(Back in Black, 1980)

Everyone knows and loves this song; it’s played everywhere. Shania Twain and Celine Dion have covered it. It’s one of AC/DC’s standbys. But who wrote it?

Former Mötley Crüe manager Doug Thaler is convinced Bon Scott, who’d passed away before the album was recorded, being replaced by Brian Johnson, wrote the lyrics. In fact he told me, “You can bet your life that Bon Scott wrote the lyrics to ‘You Shook Me All Night Long’.” That’s a pretty strong statement from a guy who used to be AC/DC’s American booking agent and knew the band intimately. I look into this claim in some depth in the book and draw my own conclusions.

I’m convinced Bon wrote it. In my opinion only Bon would have written a line like “She told me to come but I was already there.” Brian never matched the verve or wit of Bon in his lyrics and it’s why I think so much of AC/DC’s mid-'80s output suffers even when the guitar work of the Youngs was as good as it ever was.

But what’s also really interesting about this song in light of the recent hullabaloo over Taurus and Led Zeppelin is how much the opening guitar riff sounds similar to Head East’s “Never Been Any Reason”. I didn’t know a hell of a lot about Head East before I started working on this book, but came across “Never Been Any Reason” in the process of doing my research and was blown away when I heard it for the first time. AC/DC opened for Head East in Milwaukee in 1977. So the two bands crossed paths.

 
6. “Rock ’N’ Roll Damnation”
(Powerage, 1978)

It’s hard to get my head around the fact Mick Wall, the British rock writer and author of AC/DC: Hell Ain’t a Bad Place to Be, called this “a two-bit piece of head-bopping guff.” Not sure what track he was listening to when he wrote that -- maybe he was having a bad day -- but for me it’s one of the last of AC/DC’s classic boogie tracks and probably the best.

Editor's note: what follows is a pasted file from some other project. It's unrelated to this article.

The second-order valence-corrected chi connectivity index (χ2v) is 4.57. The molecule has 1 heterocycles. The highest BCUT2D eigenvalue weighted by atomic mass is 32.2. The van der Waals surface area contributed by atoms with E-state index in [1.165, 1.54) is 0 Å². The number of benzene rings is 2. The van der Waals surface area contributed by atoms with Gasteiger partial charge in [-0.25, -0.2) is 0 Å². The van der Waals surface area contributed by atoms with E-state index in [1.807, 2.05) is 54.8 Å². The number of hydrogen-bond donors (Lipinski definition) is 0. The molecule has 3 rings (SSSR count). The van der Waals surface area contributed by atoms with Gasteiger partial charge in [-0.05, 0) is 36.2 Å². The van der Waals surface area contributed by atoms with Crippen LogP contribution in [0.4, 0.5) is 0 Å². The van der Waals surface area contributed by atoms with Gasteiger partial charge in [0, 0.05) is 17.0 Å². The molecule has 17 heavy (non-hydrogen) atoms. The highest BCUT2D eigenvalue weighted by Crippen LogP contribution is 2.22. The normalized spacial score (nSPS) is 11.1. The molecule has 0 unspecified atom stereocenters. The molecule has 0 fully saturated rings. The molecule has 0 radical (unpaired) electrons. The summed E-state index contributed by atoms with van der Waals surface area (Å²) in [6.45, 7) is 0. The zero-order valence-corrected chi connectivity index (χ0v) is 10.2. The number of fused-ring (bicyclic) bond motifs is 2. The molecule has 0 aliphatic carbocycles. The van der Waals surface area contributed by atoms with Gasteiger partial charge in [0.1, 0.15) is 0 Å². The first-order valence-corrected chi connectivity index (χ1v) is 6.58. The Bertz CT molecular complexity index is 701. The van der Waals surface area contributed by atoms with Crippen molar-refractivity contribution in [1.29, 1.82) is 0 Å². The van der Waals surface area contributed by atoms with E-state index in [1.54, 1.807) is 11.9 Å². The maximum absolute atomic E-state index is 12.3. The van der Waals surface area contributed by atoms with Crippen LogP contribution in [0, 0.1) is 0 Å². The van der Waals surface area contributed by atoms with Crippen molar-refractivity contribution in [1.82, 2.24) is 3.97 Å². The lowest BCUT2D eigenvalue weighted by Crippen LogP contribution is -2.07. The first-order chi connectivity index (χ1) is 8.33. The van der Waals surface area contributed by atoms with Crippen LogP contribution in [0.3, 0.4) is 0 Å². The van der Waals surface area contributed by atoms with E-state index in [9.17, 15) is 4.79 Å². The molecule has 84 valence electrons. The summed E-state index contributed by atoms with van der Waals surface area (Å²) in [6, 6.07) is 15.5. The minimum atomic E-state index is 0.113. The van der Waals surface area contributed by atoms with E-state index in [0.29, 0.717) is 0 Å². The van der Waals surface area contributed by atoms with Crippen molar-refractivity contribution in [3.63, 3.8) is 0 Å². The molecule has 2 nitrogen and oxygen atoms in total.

Mark Evans loves it almost as much as he loves “Highway to Hell". It has everything you want in an AC/DC song plus shakers, tambourines and handclaps, a real Motown touch that George Young and Harry Vanda brought to bear on the recording. They did something similar with the John Paul Young hit “Love Is in the Air”. Percussion was an underlying feature of many early AC/DC songs. This one really grooves. I never get tired of hearing it.

“Rock ’n’ Roll Damnation” was AC/DC’s first hit in the UK charts and a lot of the credit has to go to Michael Klenfner, best known as the fat guy with the moustache who stops Jake and Elwood backstage in the final reel of The Blues Brothers and offers them a recording contract. He was senior vice-president at Atlantic at the time, and insisted the band go back and record a radio-worthy single after they delivered the first cut of Powerage to New York.

Michael was a real champion of AC/DC behind the scenes at Atlantic, and never got the recognition he was due while he was still alive (he passed away in 2009). He ended up having a falling out with Atlantic president Jerry Greenberg over the choice of producer for Highway to Hell and got fired. But it was Klenfner who arguably did more for the band than anyone else while they were at Atlantic. His story deserves to be known by the fans.